Topics of study cover congressional elections, the policy-making process in Congress, party leadership and the committee system, the relationship between the Congress and the presidency, interest groups and the executive branch. Offered fall every other year.

PSY 241. Social Psychology 4 sh
Topics in social psychology explore how people think about, influence and relate to one another. Specific topics include affiliation, aggression, altruism, attitude formation and change, attribution, compliance, conformity and persuasion. Prerequisite: PSY 111. Offered fall and spring.

SOC 243. Sociology of Education 4 sh
learning environment and meeting the needs of learners who are diverse in culture, language and ability. Students will develop skills in critical thinking, leadership, observing, interviewing, reading, writing and oral communications. Offered fall, winter and spring.

SOC 331. The Self and Society 4 sh
Throughout the world, education has become a vast and complex social institution that prepares citizens for the roles demanded by other social institutions, such as the family, government and the economy.  Through the different theoretical perspectives, education is analyzed as a key social institution that influences and is influenced by the larger society. This course is designed for students to explore topics such as learning and social class, teacher and parental expectations, learning and gender, ethnicity, the role of education in the acculturation and assimilation process, and the relation between learning and family rearing practices. Therefore, the sociological and cultural aspects relating to public schools will be emphasized. In addition, students will experience firsthand some of the materials covered in class through a required field experience. This is a service learning course that includes 15 hours at a community agency and 15 hours at a local school.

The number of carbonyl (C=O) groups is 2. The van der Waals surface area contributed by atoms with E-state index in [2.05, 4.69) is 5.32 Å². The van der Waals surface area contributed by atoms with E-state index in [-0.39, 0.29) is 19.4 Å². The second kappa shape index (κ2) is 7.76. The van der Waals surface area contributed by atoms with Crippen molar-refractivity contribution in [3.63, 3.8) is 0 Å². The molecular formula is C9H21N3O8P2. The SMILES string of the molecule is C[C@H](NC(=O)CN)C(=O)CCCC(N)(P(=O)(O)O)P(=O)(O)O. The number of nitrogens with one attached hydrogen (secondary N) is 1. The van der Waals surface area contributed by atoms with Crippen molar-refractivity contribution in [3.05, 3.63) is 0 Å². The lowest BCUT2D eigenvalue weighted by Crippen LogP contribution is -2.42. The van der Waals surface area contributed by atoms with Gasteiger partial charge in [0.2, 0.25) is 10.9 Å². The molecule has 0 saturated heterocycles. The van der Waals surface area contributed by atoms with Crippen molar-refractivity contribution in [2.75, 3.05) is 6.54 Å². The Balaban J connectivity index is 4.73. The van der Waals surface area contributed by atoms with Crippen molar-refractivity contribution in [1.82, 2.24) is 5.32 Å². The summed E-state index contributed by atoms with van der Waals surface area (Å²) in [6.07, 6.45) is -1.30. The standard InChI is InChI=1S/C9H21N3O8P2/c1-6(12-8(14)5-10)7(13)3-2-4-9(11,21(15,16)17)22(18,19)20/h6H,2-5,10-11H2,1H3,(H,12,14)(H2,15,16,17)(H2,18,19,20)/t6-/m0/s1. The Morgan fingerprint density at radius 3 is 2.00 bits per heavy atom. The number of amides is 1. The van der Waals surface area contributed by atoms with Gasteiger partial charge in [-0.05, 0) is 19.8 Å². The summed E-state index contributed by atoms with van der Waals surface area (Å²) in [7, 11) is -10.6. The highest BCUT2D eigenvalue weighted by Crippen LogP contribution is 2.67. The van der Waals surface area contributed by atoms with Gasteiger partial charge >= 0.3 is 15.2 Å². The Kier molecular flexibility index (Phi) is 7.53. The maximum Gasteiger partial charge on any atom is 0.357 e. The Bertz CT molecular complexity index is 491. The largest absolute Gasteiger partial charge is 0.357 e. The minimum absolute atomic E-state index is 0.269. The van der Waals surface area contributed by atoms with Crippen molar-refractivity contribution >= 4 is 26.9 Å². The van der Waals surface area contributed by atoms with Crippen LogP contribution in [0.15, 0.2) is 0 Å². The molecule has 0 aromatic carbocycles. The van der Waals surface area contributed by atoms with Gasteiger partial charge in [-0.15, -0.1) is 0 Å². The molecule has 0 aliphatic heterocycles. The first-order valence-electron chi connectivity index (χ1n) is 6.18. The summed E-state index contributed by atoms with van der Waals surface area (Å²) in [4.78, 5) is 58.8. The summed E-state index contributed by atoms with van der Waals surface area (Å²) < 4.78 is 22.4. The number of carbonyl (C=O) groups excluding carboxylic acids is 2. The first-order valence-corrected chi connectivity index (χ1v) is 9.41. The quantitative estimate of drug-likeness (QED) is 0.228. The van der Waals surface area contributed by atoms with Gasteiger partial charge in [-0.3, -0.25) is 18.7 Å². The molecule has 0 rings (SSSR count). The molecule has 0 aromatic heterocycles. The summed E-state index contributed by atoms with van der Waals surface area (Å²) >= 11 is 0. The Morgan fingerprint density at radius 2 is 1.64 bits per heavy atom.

SOC 343. Social and Cultural Change 4 sh
Concern for the nature and direction of modernization provides a foundation in this course as students analyze patterns of social and cultural change (especially in technologically advanced societies such as the U.S.). Topics include innovation, diffusion, evolution, revolution, collective behavior and social movements with emphasis on the causes of patterns and their effects on individual and public life. Prerequisite: SOC 111.